Just Who's big idea is this, anyway?

Ben Wener
The Orange County Register

It's fitting -- and almost necessary -- that Universal Music has re-released Pete Townshend's solo work. And I mean all of it -- the breakthrough of "Empty Glass," inscrutable concepts like "White City" and "The Iron Man," three double-dipped cones of "Scoop."

It's a marketing exec's ploy, of course: "Maybe we can sell a few copies of catalog titles if we ship `em out just before Halloween," the arrival date of "Endless Wire," the first album of new Who material since 1982's "It's Hard."

I doubt that prayer will be widely answered. But focusing the reissue campaign on Townshend's brave but spotty history and not the same ol' repackaged Who classics is at least telling. Though only handfuls of scattered demos on these albums have anything to do with one of the greatest rock bands ever, Townshend's botched batch nonetheless reaffirms his creative dominance in all Who matters.

As neither he nor roaring mouthpiece Roger Daltrey ever lets us forget, Townshend is the brain behind the machinery. And with the Who reduced to the Two, a new disc is essentially a Townshend solo shot with Daltrey as guest star.

The grand conceptualist even admits as much in the liner notes to "Endless Wire," thanking Eric Clapton for "firm and unwavering advice (that) hardened my resolve to make this record on my own, in my own way, to the bitter end -- only delivering it to the Who's touring band when I was certain it was properly realised."

Townshend even plays the majority of its instruments -- mandolin, banjo, violin, subtle drums on the dynamic "Mike Post Theme." And he sings almost as much as Daltrey, an unfortunate development considering his laughable Tom Waits impersonation on "In the Ether." (He means to personify his aging "Lifehouse" protagonist Ray High, I get it. Still sounds awful, though.)

But here's the good news: He and his sidemen have done a bang-up job emulating the might of the Who in its prime.

Some nods to the past are a tad too obvious, like the "Baba O'Riley" arpeggios that swirl in "Fragments." But the muscularity of Townshend's guitar, the terse interplay with roiling drums, the surging melodies, his sweeter counterpart to Daltrey's burly bluster -- it doesn't matter who is or isn't here, nothing has sounded this Who-like since Keith Moon died.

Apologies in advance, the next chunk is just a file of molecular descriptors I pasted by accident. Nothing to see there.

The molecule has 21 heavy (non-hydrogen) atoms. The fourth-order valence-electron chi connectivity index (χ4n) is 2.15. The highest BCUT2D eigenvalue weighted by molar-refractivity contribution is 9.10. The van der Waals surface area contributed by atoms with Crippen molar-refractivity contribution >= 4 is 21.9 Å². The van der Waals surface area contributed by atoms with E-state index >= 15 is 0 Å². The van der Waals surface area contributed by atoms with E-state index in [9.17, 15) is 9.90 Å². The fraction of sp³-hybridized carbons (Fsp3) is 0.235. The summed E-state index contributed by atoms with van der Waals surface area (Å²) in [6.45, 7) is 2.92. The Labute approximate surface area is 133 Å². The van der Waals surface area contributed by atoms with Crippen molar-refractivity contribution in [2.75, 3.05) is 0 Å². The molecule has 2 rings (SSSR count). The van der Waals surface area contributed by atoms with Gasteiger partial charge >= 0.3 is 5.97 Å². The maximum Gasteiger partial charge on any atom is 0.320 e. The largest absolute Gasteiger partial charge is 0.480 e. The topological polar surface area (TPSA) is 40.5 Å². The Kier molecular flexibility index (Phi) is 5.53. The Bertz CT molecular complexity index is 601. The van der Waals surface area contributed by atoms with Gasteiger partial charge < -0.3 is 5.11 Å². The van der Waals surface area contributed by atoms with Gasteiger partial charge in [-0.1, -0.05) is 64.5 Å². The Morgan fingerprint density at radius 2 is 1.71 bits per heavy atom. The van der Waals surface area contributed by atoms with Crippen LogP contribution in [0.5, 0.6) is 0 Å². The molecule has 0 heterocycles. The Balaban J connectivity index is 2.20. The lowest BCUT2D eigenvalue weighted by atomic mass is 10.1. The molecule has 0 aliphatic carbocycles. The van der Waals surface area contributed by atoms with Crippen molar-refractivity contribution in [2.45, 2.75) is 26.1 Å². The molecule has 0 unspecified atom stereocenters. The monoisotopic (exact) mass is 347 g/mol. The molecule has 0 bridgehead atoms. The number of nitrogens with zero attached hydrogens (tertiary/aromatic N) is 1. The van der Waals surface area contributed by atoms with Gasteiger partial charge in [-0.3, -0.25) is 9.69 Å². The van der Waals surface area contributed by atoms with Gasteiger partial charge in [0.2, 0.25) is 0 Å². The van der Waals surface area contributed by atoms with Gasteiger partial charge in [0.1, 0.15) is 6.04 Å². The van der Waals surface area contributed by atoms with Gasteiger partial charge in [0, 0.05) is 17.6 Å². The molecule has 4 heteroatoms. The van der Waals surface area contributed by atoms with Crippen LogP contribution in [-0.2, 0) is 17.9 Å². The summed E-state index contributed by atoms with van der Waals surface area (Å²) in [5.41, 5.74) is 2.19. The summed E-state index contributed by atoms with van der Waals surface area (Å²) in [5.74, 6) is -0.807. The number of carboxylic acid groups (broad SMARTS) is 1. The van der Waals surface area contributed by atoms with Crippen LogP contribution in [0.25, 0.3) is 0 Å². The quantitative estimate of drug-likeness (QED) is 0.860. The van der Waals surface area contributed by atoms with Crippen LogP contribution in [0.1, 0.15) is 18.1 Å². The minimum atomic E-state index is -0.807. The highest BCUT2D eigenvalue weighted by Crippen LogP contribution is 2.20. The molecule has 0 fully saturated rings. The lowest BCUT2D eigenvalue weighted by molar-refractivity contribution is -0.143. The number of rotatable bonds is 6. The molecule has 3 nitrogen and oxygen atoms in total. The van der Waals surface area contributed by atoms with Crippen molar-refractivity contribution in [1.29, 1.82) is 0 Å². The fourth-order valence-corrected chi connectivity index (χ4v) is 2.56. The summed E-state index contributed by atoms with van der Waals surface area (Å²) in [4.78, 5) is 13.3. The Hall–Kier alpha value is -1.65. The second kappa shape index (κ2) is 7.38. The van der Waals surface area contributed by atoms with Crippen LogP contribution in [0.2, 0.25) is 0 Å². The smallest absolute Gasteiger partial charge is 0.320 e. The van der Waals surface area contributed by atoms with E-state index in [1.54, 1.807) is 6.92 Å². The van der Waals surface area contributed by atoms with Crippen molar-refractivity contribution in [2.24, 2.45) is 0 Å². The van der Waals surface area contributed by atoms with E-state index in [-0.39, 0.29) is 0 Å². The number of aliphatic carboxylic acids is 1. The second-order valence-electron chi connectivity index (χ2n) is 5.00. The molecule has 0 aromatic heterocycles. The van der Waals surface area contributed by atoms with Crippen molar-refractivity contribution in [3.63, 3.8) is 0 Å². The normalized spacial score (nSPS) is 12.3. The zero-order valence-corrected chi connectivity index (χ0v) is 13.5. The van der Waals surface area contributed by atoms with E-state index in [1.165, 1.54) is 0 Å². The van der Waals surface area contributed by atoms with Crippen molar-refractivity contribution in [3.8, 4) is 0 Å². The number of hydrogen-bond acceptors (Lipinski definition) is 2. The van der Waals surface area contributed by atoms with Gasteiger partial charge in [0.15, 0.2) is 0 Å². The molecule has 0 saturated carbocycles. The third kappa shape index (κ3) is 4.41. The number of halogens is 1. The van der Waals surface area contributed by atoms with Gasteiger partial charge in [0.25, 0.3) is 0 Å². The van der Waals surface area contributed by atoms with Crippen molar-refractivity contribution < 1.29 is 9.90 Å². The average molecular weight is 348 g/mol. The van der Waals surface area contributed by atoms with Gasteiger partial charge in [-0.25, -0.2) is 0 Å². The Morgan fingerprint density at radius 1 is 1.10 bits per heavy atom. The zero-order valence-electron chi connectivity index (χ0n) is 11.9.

Yet to comprehend Townshend's intention, either in the diffuse, album-closing "mini-opera" "Wire & Glass" or the nine detached songs that precede it, you really have to do your homework. Even then, you're not apt to figure it out.

I confess I haven't read Townshend's unfortunately titled novella, "The Boy Who Heard Music," offered for free at his Web site ( Doing so might -- I repeat, might -- clarify the beyond-sketchy narrative of "Wire & Glass," intended to score the book, which itself is the third installment of Townshend's "Lifehouse" chronicle.

Surely ardent Who fans will recall the travails of "Lifehouse," the project that will not die. Its germination began as "Tommy" was being unveiled in 1969. Townshend's inability to actualize it led to its strongest pieces forming the seminal "Who's Next," while others (like "Pure and Easy") turned up on his 1972 solo debut, "Who Came First."

Undeterred by failure, Townshend returned to the concept in 1993, adding to the confusion with his album "Psychoderelict," which introduced the burned-out `60s-rocker antihero (and alter ego?) Ray High.

High returns in "Wire & Glass." He's now ensconced in a padded cell, where he watches (or perhaps imagines) three youngsters form a band, score a hit single and eventually try to realize High's/Townshend's idea to "turn everyone into music" via a massive (but tragic) concert in Central Park.

It doesn't make sense to me, either, and the plot Townshend describes in press materials can't be detected in the songs -- not surprising, seeing as the dots of his concept albums are always impossible to connect. This one, however, makes "Tommy" seem as clear-cut as an episode of "CSI."

And yet it sounds like something important. Townshend remains a smoke-and-mirrors master, capable of gripping attention with compelling music yet never actually reaching a cogent point. So it plays well, though not as convincingly as the concise songs ahead of it, including three inspired by "The Passion of the Christ."

The best of those, "A Man in a Purple Dress," is a scathing screed against robed figures -- judges, mainly; it reads as an indictment of powers that be who wrongly charged Townshend as a child-porn pervert in 2003. Equally stirring: "Black Widow's Eyes," about infatuation striking amid a terrorist siege; "It's Not Enough," inspired by Godard's "Les Mepris"; and "God Speaks of Marty Robbins," in which Townshend, as the Almighty, wakes just before Creation and figures it's worth the trouble to form the universe, if only to hear the country great sing.

Then there's the dashed-off 1:36 of "You Stand by Me." It's tender, moving, confident -- proof that for all his ambition, Townshend is often at his best when he ditches Big Ideas and simply speaks from the heart.

That's what made "Empty Glass" so rewarding. It's what makes "The Who by Numbers" a gem worth discovering.

It's what "Endless Wire" could use a whole lot more of.





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